Learn from past mistakes. Be willing to fail. While competing, some Olympic athletes make mistakes or fall, but when they do, they learn from these missteps and improve their performance. The same can happen to companies that participate in social media. Given the dynamic nature of social media, sometimes companies make mistakes or their actions have unforeseen consequences (whether they're active in social media or not). It may take time and experience until a firm finds the combination of efforts that work effectively and achieves their goals. It's important for a company to understand that they can rebuild their relationships with customers and social media participants after experiencing a social media faux pas, but it takes a lot of effort and corporate patience and willingness to admit their failure publicly.
Perform in public. This is at the heart of Olympic competition. Similarly, every social media related action a business does is public, which is why social media requires transparency. This can be an issue for highly regulated businesses like financial services and pharmaceuticals.
Track progress to improve your performance. Just as an athlete may count the number of weight room reps or practice runs they put in to build up their endurance and perfect their moves, it's important for companies to monitor the impact of their social media marketing efforts. This includes:
Counting the number of followers and user engagements including comments, e-mails, phone calls, and letters.
Analyzing content and sentiment of consumer input to determine how customers feel about your products and company.
Measuring the amount of time users are engaged with your social media efforts because this equates to attention, a scarce commodity in today's world.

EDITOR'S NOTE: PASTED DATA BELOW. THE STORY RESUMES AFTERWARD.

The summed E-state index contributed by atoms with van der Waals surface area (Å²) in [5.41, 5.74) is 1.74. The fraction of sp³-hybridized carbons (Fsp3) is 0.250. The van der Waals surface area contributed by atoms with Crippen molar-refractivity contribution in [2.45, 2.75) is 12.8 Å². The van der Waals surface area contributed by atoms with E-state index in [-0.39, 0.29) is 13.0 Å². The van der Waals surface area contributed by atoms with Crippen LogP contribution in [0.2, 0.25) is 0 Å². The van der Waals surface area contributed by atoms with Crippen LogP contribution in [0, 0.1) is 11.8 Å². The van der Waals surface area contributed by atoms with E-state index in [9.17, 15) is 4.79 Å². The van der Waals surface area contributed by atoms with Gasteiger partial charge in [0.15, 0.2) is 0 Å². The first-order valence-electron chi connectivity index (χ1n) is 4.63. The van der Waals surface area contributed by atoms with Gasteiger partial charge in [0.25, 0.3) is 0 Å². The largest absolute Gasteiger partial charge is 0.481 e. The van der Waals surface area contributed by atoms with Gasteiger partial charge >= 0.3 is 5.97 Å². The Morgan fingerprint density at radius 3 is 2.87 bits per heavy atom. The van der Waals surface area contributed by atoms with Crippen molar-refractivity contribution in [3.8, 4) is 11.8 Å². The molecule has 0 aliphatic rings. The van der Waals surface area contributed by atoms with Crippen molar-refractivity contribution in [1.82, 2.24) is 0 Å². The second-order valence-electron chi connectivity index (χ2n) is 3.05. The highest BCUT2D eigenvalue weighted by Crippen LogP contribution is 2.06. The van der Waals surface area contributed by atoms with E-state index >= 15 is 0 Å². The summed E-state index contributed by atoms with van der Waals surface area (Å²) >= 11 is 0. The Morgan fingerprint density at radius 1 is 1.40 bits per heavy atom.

Assessing the value of earned media, additional impressions yielded by social media views, and pass-alongs.
Just as Olympic athletes must train and hone their performance, companies can't expect to become social media darlings overnight. Companies need solid goals and management support, including the commitment of resources. To develop an effective social media marketing program requires a willingness to accept that it's not necessarily a straight path to success. Rather, success is built by monitoring your progress and making adjustments to your marketing to get it on track. And once you have achieved a degree of social media success, remember you can't slack off. In such a dynamic marketing area, there is always something new coming along that will require your attention.
Heidi Cohen is the President of Riverside Marketing Strategies, an interactive marketing consultancy. She has over 20 years' experience helping clients increase profitability by developing innovative marketing programs to acquire and retain customers based on solid analytics. Clients include New York Times Digital, AccuWeather.com, CheapTickets, and the UJA. Additionally, Riverside Marketing Strategies has worked with numerous other online content/media companies and e-tailers.
Prior to starting Riverside Marketing Strategies, Heidi held a number of senior-level marketing positions at The Economist, the Bookspan/Doubleday Direct division of Bertelsmann, and Citibank.